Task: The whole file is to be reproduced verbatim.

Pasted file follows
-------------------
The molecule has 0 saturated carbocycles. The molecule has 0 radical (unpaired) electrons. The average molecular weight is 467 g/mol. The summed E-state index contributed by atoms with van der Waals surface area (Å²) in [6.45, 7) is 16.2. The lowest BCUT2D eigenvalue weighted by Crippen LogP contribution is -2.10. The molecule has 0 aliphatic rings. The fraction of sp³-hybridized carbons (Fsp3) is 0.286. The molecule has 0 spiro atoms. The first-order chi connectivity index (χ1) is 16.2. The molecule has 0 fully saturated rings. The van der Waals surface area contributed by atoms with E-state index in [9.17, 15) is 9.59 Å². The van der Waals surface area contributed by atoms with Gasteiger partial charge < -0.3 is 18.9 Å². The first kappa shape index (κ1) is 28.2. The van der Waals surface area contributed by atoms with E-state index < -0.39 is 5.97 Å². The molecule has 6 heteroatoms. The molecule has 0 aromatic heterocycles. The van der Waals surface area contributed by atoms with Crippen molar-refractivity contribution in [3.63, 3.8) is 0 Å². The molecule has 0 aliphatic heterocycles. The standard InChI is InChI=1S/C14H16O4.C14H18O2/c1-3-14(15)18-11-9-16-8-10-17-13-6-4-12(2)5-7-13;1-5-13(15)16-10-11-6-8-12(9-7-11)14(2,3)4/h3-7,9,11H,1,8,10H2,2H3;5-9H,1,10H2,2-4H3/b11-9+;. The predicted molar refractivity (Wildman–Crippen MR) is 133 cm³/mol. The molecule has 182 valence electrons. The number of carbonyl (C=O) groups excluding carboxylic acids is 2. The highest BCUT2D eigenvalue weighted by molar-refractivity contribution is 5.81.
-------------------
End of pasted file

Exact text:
The molecule has 0 saturated carbocycles. The molecule has 0 radical (unpaired) electrons. The average molecular weight is 467 g/mol. The summed E-state index contributed by atoms with van der Waals surface area (Å²) in [6.45, 7) is 16.2. The lowest BCUT2D eigenvalue weighted by Crippen LogP contribution is -2.10. The molecule has 0 aliphatic rings. The fraction of sp³-hybridized carbons (Fsp3) is 0.286. The molecule has 0 spiro atoms. The first-order chi connectivity index (χ1) is 16.2. The molecule has 0 fully saturated rings. The van der Waals surface area contributed by atoms with E-state index in [9.17, 15) is 9.59 Å². The van der Waals surface area contributed by atoms with Gasteiger partial charge < -0.3 is 18.9 Å². The first kappa shape index (κ1) is 28.2. The van der Waals surface area contributed by atoms with E-state index < -0.39 is 5.97 Å². The molecule has 6 heteroatoms. The molecule has 0 aromatic heterocycles. The van der Waals surface area contributed by atoms with Crippen molar-refractivity contribution in [3.63, 3.8) is 0 Å². The molecule has 0 aliphatic heterocycles. The standard InChI is InChI=1S/C14H16O4.C14H18O2/c1-3-14(15)18-11-9-16-8-10-17-13-6-4-12(2)5-7-13;1-5-13(15)16-10-11-6-8-12(9-7-11)14(2,3)4/h3-7,9,11H,1,8,10H2,2H3;5-9H,1,10H2,2-4H3/b11-9+;. The predicted molar refractivity (Wildman–Crippen MR) is 133 cm³/mol. The molecule has 182 valence electrons. The number of carbonyl (C=O) groups excluding carboxylic acids is 2. The highest BCUT2D eigenvalue weighted by molar-refractivity contribution is 5.81.